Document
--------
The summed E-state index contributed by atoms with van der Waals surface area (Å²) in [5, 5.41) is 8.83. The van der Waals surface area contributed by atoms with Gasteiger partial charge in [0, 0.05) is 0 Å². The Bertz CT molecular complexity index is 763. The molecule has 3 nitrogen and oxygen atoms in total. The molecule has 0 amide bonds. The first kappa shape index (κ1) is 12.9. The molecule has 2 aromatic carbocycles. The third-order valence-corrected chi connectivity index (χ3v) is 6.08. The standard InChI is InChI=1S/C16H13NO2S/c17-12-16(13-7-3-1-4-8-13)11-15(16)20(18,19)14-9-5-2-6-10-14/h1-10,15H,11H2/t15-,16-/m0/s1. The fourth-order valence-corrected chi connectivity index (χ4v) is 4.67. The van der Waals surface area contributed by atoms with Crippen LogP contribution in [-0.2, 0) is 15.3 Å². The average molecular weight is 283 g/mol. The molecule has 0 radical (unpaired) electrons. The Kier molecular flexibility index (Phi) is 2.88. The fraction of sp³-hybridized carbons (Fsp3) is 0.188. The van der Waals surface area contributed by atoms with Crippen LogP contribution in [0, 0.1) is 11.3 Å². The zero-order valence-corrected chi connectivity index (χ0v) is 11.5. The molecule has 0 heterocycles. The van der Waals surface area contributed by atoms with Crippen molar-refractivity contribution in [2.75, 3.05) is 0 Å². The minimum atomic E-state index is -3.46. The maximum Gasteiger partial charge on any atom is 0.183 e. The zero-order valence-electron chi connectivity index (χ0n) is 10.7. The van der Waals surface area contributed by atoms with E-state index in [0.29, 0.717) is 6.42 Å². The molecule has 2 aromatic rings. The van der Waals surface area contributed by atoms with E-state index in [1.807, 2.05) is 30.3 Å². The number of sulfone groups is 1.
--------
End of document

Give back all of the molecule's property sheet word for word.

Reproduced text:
The summed E-state index contributed by atoms with van der Waals surface area (Å²) in [5, 5.41) is 8.83. The van der Waals surface area contributed by atoms with Gasteiger partial charge in [0, 0.05) is 0 Å². The Bertz CT molecular complexity index is 763. The molecule has 3 nitrogen and oxygen atoms in total. The molecule has 0 amide bonds. The first kappa shape index (κ1) is 12.9. The molecule has 2 aromatic carbocycles. The third-order valence-corrected chi connectivity index (χ3v) is 6.08. The standard InChI is InChI=1S/C16H13NO2S/c17-12-16(13-7-3-1-4-8-13)11-15(16)20(18,19)14-9-5-2-6-10-14/h1-10,15H,11H2/t15-,16-/m0/s1. The fourth-order valence-corrected chi connectivity index (χ4v) is 4.67. The van der Waals surface area contributed by atoms with Crippen LogP contribution in [-0.2, 0) is 15.3 Å². The average molecular weight is 283 g/mol. The molecule has 0 radical (unpaired) electrons. The Kier molecular flexibility index (Phi) is 2.88. The fraction of sp³-hybridized carbons (Fsp3) is 0.188. The van der Waals surface area contributed by atoms with Crippen LogP contribution in [0, 0.1) is 11.3 Å². The zero-order valence-corrected chi connectivity index (χ0v) is 11.5. The molecule has 0 heterocycles. The van der Waals surface area contributed by atoms with Crippen molar-refractivity contribution in [2.75, 3.05) is 0 Å². The minimum atomic E-state index is -3.46. The maximum Gasteiger partial charge on any atom is 0.183 e. The zero-order valence-electron chi connectivity index (χ0n) is 10.7. The van der Waals surface area contributed by atoms with E-state index in [0.29, 0.717) is 6.42 Å². The molecule has 2 aromatic rings. The van der Waals surface area contributed by atoms with E-state index in [1.807, 2.05) is 30.3 Å². The number of sulfone groups is 1.